Eileen Nearne died 2nd September. You may not have heard of her, as most of us certainly had not. Having lived for the past twenty years or so in a quiet seaside flat in Devon, it was only after her death that the story of Miss Nearne's earlier heroic deeds in service to England are becoming known:
14 September 2010
War heroine found dead in Devon to have council funeral
A wartime heroine who was captured three times by the Germans and endured spells in concentration and labour camps is to be buried by a council because no friends or family can be traced.
Eileen Nearne, 89, who died in her Devon home on 2 September, was one of 39 female agents sent to occupied France in her capacity as a member of the Special Operations Executive (SOE) during World War II.
Miss Nearne, who was fluent in French, was captured by the Germans just four months after arriving in France, but managed to persuade them she was an innocent French woman.
Her bravery and resilience continued throughout the war - she was caught again and sent to a concentration camp before being transferred to a forced labour camp in Silesia where she managed to escape.
She was later recaptured in Germany by the SS, but was again able to persuade her captors of her innocence and was released.
According to reports, she was hidden by a priest in Leipzig until the arrival of US troops.
Despite her daring adventures on the continent in the 1940s, Miss Nearne survived the war and ended her days in Torquay.
She was found dead at her home in Lisburne Square, off Babbacombe Road, on 2 September and her possessions are to be handed over to MI5.
Professor Michael Foot, who wrote a book about SOEs, described Miss Nearne as "a real heroine, although a silent one".
He told BBC News: "I came across her some 50 years ago and found she had done some important work in the spring and summer of 1944 when she was working a secret wireless set from Paris to England. (BBC Devon here)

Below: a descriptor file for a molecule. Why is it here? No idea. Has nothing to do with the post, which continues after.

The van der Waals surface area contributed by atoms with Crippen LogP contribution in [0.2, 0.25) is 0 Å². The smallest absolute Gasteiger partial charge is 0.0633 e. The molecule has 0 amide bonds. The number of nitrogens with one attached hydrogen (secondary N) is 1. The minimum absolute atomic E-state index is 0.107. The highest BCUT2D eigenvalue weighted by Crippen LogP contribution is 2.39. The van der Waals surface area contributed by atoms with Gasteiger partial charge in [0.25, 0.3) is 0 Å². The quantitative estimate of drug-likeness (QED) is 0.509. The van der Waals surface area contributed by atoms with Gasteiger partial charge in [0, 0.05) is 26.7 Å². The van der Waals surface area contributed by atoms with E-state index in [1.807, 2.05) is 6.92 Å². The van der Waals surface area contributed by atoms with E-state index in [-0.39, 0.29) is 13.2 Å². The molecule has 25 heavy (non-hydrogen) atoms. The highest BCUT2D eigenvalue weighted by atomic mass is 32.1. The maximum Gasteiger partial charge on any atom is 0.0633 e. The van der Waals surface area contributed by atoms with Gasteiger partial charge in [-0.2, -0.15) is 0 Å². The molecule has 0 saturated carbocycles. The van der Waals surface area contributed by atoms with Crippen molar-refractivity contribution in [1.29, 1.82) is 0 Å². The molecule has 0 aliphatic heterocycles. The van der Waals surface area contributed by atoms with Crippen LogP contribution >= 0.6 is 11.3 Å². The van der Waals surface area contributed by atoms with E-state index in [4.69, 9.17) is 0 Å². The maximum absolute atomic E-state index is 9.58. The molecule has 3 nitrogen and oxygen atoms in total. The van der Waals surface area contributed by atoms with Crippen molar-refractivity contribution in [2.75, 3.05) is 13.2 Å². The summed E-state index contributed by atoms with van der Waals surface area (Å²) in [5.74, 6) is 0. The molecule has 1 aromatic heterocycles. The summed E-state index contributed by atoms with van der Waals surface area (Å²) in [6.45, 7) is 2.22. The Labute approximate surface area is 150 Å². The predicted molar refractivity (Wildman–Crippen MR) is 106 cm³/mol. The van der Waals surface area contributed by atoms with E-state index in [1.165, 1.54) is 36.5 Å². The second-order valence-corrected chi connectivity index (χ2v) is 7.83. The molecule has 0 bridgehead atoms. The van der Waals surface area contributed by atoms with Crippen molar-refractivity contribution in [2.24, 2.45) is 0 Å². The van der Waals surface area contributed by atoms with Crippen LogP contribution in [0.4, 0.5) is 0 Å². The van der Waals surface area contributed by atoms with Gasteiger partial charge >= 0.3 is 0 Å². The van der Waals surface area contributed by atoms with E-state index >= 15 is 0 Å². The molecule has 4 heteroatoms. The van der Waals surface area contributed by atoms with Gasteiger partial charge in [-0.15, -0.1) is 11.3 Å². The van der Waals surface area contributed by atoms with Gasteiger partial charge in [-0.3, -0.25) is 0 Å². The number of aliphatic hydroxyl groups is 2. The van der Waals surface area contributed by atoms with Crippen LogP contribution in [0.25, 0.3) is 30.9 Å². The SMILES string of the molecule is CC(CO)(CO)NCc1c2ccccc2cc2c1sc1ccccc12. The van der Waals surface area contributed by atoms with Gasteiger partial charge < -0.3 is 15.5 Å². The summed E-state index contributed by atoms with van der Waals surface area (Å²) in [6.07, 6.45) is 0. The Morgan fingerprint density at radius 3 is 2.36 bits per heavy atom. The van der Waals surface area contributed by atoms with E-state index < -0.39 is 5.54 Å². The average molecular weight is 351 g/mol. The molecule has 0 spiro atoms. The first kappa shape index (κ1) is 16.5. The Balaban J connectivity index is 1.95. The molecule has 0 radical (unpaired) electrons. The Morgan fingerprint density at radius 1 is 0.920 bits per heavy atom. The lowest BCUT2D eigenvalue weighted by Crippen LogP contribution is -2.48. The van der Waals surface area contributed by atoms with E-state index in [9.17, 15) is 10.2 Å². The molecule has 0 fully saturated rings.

When she was first found in her flat, it was presumed that she had no living relatives. Since then the Royal British Legion has stepped up, and a niece has also come forward:
The spy who we loved: Eileen Nearne was cherished says niece
Relative of modest wartime heroine is traced and says her intrepid aunt wanted her ashes scattered at sea
Eileen Nearne during the second world war,
when she served as a spy.
Concerns that the funeral of a British second world war spy who died alone at her seaside flat would pass unremarked vanished today when a relative came forward and former service personnel vowed to give her a proper send-off.
The story of 89-year-old Eileen Nearne's heroic exploits as a radio operator in occupied France emerged after Torbay council revealed it could not trace any of her relatives.
It seemed likely that Nearne would be buried in a modest grave by the council, with no one expected at the funeral service.
However, today a niece, who lives abroad, surfaced to pay tribute to "Aunt Eileen" and to reveal that Nearne wanted her ashes scattered at sea.
The niece, who has asked not to be named and was traced by genealogists at investigations firm Kin, said Nearne was cherished by her family.
She said she was distressed that Nearne had been portrayed as being "alone or unloved" adding: "Although I don't live in the UK, I was very close to Aunt Eileen and visited her often. I only saw her six months ago. She was always cherished by the family."
Details of Nearne's amazing personal history emerged after old French currency, correspondence written in French and several medals were discovered among her possessions at her Torquay flat.